10:15 GMT +312 December 2019
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    US Police Union Scolds Judge Who Apologized to Victim of Police Brutality

    © CC BY 2.0 / Tony Webster / Police Line / Police Tape
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    The Fraternal Order of Police (FOP) Capital City Lodge 9 Union in July unanimously voted to revoke its endorsement of a Columbus, Ohio, judge after he apologized for a victim of police brutality who had his head stomped on while he was face down and in handcuffs.

    Franklin County Common Pleas Court Judge Richard Frye apologized to the victim before sentencing him to four years behind bars in April. 

    "Let me apologize on behalf of the public for the officer kicking you," Frye told Demarko Anderson as Anderson, who was convicted of aggravated menacing and carrying a concealed weapon, appeared before him in court. "We do not have officers, generally, who do that sort of stuff, and it's wrong. Everybody knows it's wrong. But if nobody's said that to you, well, I'll say it on behalf of the public."

    Local FOP President Jason Pappas said Frye should not have apologized to Anderson on behalf of "the public."

    "It's not what he should have done," Pappas added, according to the Columbus Dispatch. "At the end of the day, that's what it's about."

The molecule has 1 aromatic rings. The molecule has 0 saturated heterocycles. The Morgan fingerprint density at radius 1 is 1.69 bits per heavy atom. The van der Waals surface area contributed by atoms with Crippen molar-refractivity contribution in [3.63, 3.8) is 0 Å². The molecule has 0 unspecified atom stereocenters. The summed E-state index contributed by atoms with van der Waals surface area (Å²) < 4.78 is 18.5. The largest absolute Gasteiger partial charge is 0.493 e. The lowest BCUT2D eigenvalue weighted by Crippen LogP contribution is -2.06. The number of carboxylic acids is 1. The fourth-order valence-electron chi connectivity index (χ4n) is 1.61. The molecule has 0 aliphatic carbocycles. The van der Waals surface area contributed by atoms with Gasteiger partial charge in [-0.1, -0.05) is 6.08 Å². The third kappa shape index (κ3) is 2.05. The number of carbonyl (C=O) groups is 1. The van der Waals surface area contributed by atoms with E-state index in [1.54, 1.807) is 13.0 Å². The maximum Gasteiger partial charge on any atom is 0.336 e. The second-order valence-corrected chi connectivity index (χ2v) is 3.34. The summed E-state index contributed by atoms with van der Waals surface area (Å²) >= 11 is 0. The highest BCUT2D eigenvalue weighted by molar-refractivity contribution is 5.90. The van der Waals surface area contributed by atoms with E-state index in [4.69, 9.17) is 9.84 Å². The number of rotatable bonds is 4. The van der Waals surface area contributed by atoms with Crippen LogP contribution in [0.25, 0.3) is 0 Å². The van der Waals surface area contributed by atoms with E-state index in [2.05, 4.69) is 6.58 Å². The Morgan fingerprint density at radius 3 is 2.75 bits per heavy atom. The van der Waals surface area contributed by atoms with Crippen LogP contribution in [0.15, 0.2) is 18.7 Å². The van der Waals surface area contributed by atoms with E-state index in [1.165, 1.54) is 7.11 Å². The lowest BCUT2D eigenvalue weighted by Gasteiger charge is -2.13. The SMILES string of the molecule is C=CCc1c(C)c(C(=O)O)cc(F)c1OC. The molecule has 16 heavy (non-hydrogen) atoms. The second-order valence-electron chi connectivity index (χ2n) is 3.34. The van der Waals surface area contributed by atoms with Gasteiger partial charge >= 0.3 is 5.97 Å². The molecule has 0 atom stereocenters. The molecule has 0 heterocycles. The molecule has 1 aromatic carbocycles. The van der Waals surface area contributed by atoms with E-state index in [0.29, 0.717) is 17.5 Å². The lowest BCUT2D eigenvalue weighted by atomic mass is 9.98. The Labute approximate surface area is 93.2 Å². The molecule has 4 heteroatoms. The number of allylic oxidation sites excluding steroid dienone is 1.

Anderson had his head stomped on by Columbus police officer Zachary Rosen, who had previously fatally shot another Columbus man, Henry Green, in 2016. The events surrounding the shooting were disputed by witnesses. Green fired nine shots at the officers, who were not in uniform; Rosen fired 15; and fellow officer Jason Bare fired seven. It was disputed whether the officers identified themselves as police to Green and who fired first. 

    "They hopped out so fast I thought they shot through the window," Christian Rutledge, who was travelling with Green, said the day after the June 6 shooting.

    In Columbus, police who deploy such tactics are referred to as "jumpout boys." It's apparently a widespread phenomenon. In Baltimore, Maryland, the tactic is called "door pops" and was utilized by the notoriously corrupt Gun Trace Task Force. In Washington, DC, they're called jump-outs.

    Fellow Columbus officers rallied for Rosen after the Anderson incident before Rosen's hearing in front of Public Safety Director Ned Pettus in June.

    Pettus fired Rosen, but the officer was later reinstated into the department by an arbitrator. 

    Between 2013 and 2017, Columbus police fatally shot 28 people, 21 of whom were black.

    In April, Paul Wright, editor of Prison Legal News and founder and executive director of the Human Rights Defense Center, told Sputnik News that police unions such as the FOP exert their influence from an "organized position" to "basically censor any kind of criticism, real or imagined, within society… ensuring this ideological conformity that everyone basically has to toe the police state line."

    "Police unions, I think, are part of what enables the lack of accountability and the ongoing systemic problems that we have in terms of unaccountable police and everything else," Wright said.


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    police brutality, Black Lives Matter, Police Abuse, Police Union, Fraternal Order of Police (FOP) union
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